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More needs to be done to manage myopia in children

The use of low-dose atropine eyedrops and encouraging kids to play outdoors are highly recommended

Myopia goes as far back as during the ancient dynasties in China. Scholars spent countless hours in tiny, dimly-lit study booths preparing for the imperial exams and were well known to be myopic. Above: Zhigong Hall, Guangdong Examination Hall, China.

RECENTLY my clinic was running very low on unit vials of low dose (0.01 per cent) atropine eyedrops, a nightly medication that is currently commonly prescribed to moderate myopia progression in children. I was informed by the pharmacist that there is a regional shortage as the demand seemed to be outstripping the supply of this eyedrops treatment for myopia in kids.

The popularity of this medication is hardly surprising, as it has been proven effective by multiple research reports in Singapore and elsewhere, with almost no known undesirable side effects. It seems to me that the production and business side of it could see improvement, and if I were an investor I would certainly explore this.

Myopia, or short-sightedness, is a rising epidemic around the world. Recent studies showed that a trend towards increased incidence of myopia is seen everywhere, particularly in East Asian and urban areas. Many communities are anxious that more children are getting myopic, and starting at a younger age, leading to more years of seeing myopia progressing, before the short-sightedness finally stabilises at the end of adolescence.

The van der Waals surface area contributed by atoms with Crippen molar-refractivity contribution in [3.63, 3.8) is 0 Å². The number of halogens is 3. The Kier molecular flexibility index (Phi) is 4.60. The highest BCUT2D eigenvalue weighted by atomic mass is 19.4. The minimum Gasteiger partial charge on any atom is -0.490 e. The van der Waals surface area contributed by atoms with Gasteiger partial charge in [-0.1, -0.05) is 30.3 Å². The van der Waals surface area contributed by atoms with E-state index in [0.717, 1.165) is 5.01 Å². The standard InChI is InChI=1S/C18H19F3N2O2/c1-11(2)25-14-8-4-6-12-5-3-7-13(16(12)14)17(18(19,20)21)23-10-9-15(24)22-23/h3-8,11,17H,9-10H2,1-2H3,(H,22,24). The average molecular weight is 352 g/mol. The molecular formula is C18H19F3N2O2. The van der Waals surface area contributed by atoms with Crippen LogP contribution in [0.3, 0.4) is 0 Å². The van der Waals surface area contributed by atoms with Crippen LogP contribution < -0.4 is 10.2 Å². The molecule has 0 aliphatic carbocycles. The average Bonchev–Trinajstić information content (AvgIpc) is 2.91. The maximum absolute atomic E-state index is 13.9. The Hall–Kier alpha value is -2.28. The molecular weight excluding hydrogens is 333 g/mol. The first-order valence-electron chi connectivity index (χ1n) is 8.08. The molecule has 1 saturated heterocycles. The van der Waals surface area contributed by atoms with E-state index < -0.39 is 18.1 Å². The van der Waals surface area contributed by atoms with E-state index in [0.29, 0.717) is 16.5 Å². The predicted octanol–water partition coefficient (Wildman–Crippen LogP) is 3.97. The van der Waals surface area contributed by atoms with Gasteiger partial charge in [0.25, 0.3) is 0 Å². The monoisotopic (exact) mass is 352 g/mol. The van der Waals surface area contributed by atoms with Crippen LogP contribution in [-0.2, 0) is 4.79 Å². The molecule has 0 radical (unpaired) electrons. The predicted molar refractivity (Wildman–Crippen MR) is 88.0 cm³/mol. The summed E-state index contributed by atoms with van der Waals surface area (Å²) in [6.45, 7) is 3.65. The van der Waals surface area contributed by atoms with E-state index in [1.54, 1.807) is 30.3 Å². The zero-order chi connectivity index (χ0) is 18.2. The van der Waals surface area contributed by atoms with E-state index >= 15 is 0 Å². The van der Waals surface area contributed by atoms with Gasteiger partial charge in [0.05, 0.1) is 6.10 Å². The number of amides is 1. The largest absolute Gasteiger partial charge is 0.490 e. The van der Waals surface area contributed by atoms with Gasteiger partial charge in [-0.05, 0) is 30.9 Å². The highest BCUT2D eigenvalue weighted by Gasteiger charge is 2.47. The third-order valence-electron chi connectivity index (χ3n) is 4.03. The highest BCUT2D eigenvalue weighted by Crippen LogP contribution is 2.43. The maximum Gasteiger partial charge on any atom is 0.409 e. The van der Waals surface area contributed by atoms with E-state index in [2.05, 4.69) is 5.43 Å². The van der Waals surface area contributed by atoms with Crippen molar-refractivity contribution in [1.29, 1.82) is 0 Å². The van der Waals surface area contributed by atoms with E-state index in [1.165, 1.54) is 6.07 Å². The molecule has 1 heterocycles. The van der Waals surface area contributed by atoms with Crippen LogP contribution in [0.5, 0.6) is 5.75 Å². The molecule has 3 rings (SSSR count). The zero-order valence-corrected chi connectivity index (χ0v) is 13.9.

One of four types of refractive errors, myopia is particularly cumbersome as it leaves one with blurred vision for distance, with clear sight only for near. The higher the degree of myopia, the shorter the range of view becomes, thus affecting activities requiring clear vision outside this range, unless it is treated.

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Treatment is two-pronged: optically, to provide temporary relief by glasses or contact lenses, or if a more permanent solution is required, surgery such as laser vision correction or lens implantation can be sought, when the degree is deemed stable.

In addition, increasing focus is placed on strategies to curtail the progression of myopia in childhood, in order to keep the myopia within manageable levels. Some of these include encouraging healthy visual habits such as having regular breaks during near visual tasks and spending more time outdoors.

In Singapore, huge efforts have been made both in terms of public health and education measures and in research, aiming to manage this scourge. The efforts seem to have paid off somewhat.

Last year, we gave ourselves a pat on the back for seeing some signs of stabilisation of myopia rates. Even so, no time should be lost in rejoicing. For many families with school-going children, regular trips to the optician and eye doctor continue in a bid to dethrone ourselves as the most myopic country in the world.

To persevere with low dose atropine eyedrops therapy for children with myopia is the least we can do to control the situation, as inevitably, more and more time is spent on near work, no thanks to the increasingly wider applications on hand-held personal digital devices.

Eyedrops treatment is as non-invasive as it gets, and higher concentrations are sometimes being trialled for more resistant progression, with increasing side effects as the medication becomes more powerful. Next up in the regime is contact lenses, including rigid night wear lenses (orthokeratology), which require much more handling and strict care in hygiene, without which blinding complications may arise.